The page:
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On guns, pay attention to what Trump does, not what he says

By saying the right things, Trump is getting the headlines he wants, but there are too often gaps between what Trump says and what Trump does.
US President Donald Trump takes part in a listening session on gun violence with teachers and students in the State Dining Room of the White House on...

On Twitter this morning, Donald Trump appeared to lay out his agenda on stemming the tide of gun violence in one handy summary.

"I will be strongly pushing Comprehensive Background Checks with an emphasis on Mental Health. Raise age to 21 and end sale of Bump Stocks! Congress is in a mood to finally do something on this issue - I hope!"

The political context, of course, matters a great deal. The president has a great many flaws, but he's generally aware of the prevailing political winds, and despite his fealty to the NRA -- which, incidentally, he praised again this morning -- Trump is reluctant to appear indifferent to public demands on public safety.

This is, after all, a president who declared in his inaugural address, "This American carnage stops right here and stops right now." Of the top 10 deadliest mass shootings in U.S. history, three have happened since that speech.

So, the White House's vision is coming into focus. Let's take these one at a time:

1. "I will be strongly pushing Comprehensive Background Checks." That sounds like a worthwhile reform, though it would be a rather dramatic reversal for Trump, who, as Rachel noted on last night's show, has weakened the background check system.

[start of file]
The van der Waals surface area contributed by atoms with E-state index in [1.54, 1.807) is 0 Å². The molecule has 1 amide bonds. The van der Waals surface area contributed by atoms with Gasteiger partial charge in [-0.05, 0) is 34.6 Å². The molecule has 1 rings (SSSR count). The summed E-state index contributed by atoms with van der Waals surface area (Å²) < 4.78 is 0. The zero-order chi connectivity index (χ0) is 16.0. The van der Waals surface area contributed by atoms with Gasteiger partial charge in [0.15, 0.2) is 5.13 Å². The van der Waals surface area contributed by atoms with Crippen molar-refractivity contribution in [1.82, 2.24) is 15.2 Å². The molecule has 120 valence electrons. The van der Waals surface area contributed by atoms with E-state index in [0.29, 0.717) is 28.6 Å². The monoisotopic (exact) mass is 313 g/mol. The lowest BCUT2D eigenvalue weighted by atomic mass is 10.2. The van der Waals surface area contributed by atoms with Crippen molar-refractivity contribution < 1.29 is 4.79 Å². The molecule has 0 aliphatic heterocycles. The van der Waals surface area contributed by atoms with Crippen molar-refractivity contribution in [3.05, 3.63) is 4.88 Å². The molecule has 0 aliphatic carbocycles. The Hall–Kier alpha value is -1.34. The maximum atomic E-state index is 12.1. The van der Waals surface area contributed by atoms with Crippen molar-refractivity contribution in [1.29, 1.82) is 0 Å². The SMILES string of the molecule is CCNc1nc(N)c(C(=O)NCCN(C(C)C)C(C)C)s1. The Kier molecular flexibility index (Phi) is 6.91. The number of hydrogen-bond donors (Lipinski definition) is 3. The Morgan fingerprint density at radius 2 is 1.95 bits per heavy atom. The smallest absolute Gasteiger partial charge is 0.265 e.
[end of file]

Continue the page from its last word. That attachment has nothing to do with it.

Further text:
Indeed, the L.A. Times  reported this week, Trump administration officials "have quietly chipped away at the National Instant Criminal Background Check System, the federal system that stores consult to make sure buyers are eligible to purchase guns." The piece added, "In his recently released budget for the coming fiscal year, Trump proposed slashing millions of dollars from the budget for the background check system."

2. "...with an emphasis on Mental Health." Again, Trump is the one who, shortly after taking office, took steps to make it easier for the mentally impaired to buy guns. What's more, as the Washington Post's Catherine Rampell explained last week, Trump's proposed budget calls for significant cuts that, if implemented, would limit access to mental-health services for many Americans.

3. "Raise age to 21." There seems to be a growing number of Republicans who can't answer questions about why a young adult can buy an assault rifle, but not a beer. The NRA, however, has not yet signed off on the change.

4. "...end sale of Bump Stocks." If Trump is serious about this, he could endorse the pending legislation banning bump-stock modifications. So far, he hasn't.

I realize the White House wants flattering headlines, and by publicly calling for popular changes, such as strengthening the background-check system, the president will get some of what he wants from the media.

But it's worth pausing from time to time to note the gaps between what Trump says and what Trump does.